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Cases & Commentaries
- Web M&M
Scott A. Strassels, PharmD, PhD, BCPS; August 2006
In anticipation of discharge, a patient's opiate medication is changed from an immediate-release to a long-acting formbut the dose was incorrectly converted, resulting in an overdose. The patient develops respiratory distress and requires a 2-week stay in the ICU.
Food and Drug Administration (FDA) Patient Safety News. Show #58. December 2006.
This video story reviews a high-profile medication error and suggests actions to prevent similar incidents from occurring.
Journal Article > Study
Indication alerts intercept drug name confusion errors during computerized entry of medication orders.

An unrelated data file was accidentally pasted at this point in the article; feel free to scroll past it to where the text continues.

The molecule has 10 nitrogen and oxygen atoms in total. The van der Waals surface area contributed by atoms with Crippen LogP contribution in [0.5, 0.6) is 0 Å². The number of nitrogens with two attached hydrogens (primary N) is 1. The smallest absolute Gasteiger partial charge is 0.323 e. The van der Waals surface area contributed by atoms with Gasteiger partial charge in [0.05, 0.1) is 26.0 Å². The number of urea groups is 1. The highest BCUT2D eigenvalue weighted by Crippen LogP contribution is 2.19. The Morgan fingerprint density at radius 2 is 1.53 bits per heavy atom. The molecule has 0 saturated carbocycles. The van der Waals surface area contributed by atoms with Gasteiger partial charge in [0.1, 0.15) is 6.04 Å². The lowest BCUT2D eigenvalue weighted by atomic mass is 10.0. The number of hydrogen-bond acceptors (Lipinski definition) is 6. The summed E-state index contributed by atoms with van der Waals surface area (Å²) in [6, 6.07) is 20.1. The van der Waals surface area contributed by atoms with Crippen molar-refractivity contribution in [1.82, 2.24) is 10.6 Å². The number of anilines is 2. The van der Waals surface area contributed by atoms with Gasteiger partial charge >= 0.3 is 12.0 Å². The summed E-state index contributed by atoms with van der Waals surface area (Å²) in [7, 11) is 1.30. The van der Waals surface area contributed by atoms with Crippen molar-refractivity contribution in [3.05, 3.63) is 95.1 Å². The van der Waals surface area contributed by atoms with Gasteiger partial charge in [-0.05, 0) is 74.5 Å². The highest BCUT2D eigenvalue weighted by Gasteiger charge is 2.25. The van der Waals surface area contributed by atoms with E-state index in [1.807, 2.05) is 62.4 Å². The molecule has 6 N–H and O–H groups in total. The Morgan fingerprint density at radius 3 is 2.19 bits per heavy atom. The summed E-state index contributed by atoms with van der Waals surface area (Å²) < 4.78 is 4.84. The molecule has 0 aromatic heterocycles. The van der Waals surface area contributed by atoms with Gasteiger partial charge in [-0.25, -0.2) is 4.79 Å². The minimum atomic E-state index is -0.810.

Galanter WL, Bryson ML, Falck S, et al. PLoS One. 2014;9:e101977.
Clinicians use thousands of prescription medications during routine care, and new medications are regularly incorporated into practice. Confusion between medications with names that appear or sound similar is a common cause of medication errors. This observational study sought to determine whether a computerized provider order entry system—with an alert that prompted providers to enter the indication when certain medications were ordered and required users to click "OK" to ignore the alert, to add the drug to a problem list, or to cancel the order—identified drug name confusion errors. These alerts intercepted 1.4 drug name confusion errors per 1000 alerts. While authors recommend that these alerts be implemented to decrease medication errors, they suggest narrowing the number of medications selected to prompt alerts to reduce risk of alert fatigue. A previous AHRQ WebM&M commentary describes an incident involving a look-alike drug error and reviews strategies to enhance safety of medication selection.